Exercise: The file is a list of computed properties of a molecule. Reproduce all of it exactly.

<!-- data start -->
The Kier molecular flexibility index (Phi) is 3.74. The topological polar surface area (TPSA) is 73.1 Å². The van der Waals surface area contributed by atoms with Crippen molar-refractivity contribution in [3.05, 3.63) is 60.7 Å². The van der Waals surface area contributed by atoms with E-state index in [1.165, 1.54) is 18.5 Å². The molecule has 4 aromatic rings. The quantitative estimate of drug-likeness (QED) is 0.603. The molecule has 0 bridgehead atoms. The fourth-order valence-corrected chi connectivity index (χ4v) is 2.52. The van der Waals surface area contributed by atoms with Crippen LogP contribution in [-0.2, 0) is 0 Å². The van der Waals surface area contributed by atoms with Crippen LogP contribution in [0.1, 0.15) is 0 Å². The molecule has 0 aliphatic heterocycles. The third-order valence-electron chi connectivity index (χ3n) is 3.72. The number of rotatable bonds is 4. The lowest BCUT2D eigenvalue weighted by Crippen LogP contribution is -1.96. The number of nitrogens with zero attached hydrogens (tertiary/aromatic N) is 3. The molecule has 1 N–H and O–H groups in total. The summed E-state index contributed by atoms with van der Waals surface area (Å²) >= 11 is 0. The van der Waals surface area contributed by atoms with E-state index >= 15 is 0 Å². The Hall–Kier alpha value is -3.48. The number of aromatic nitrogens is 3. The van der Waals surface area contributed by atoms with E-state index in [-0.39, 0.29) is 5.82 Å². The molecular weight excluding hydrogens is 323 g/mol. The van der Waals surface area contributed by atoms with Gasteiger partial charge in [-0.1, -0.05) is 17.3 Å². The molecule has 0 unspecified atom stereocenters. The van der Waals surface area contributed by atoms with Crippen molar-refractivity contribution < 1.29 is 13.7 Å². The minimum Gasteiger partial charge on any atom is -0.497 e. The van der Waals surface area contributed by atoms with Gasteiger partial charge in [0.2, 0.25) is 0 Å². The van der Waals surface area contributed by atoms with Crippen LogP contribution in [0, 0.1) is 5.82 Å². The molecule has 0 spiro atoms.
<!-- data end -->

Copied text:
The Kier molecular flexibility index (Phi) is 3.74. The topological polar surface area (TPSA) is 73.1 Å². The van der Waals surface area contributed by atoms with Crippen molar-refractivity contribution in [3.05, 3.63) is 60.7 Å². The van der Waals surface area contributed by atoms with E-state index in [1.165, 1.54) is 18.5 Å². The molecule has 4 aromatic rings. The quantitative estimate of drug-likeness (QED) is 0.603. The molecule has 0 bridgehead atoms. The fourth-order valence-corrected chi connectivity index (χ4v) is 2.52. The van der Waals surface area contributed by atoms with Crippen LogP contribution in [-0.2, 0) is 0 Å². The van der Waals surface area contributed by atoms with Crippen LogP contribution in [0.1, 0.15) is 0 Å². The molecule has 0 aliphatic heterocycles. The third-order valence-electron chi connectivity index (χ3n) is 3.72. The number of rotatable bonds is 4. The lowest BCUT2D eigenvalue weighted by Crippen LogP contribution is -1.96. The number of nitrogens with zero attached hydrogens (tertiary/aromatic N) is 3. The molecule has 1 N–H and O–H groups in total. The summed E-state index contributed by atoms with van der Waals surface area (Å²) >= 11 is 0. The van der Waals surface area contributed by atoms with E-state index >= 15 is 0 Å². The Hall–Kier alpha value is -3.48. The number of aromatic nitrogens is 3. The van der Waals surface area contributed by atoms with E-state index in [-0.39, 0.29) is 5.82 Å². The molecular weight excluding hydrogens is 323 g/mol. The van der Waals surface area contributed by atoms with Gasteiger partial charge in [-0.1, -0.05) is 17.3 Å². The molecule has 0 unspecified atom stereocenters. The van der Waals surface area contributed by atoms with Crippen molar-refractivity contribution < 1.29 is 13.7 Å². The minimum Gasteiger partial charge on any atom is -0.497 e. The van der Waals surface area contributed by atoms with Gasteiger partial charge in [0.2, 0.25) is 0 Å². The van der Waals surface area contributed by atoms with Crippen LogP contribution in [0, 0.1) is 5.82 Å². The molecule has 0 spiro atoms.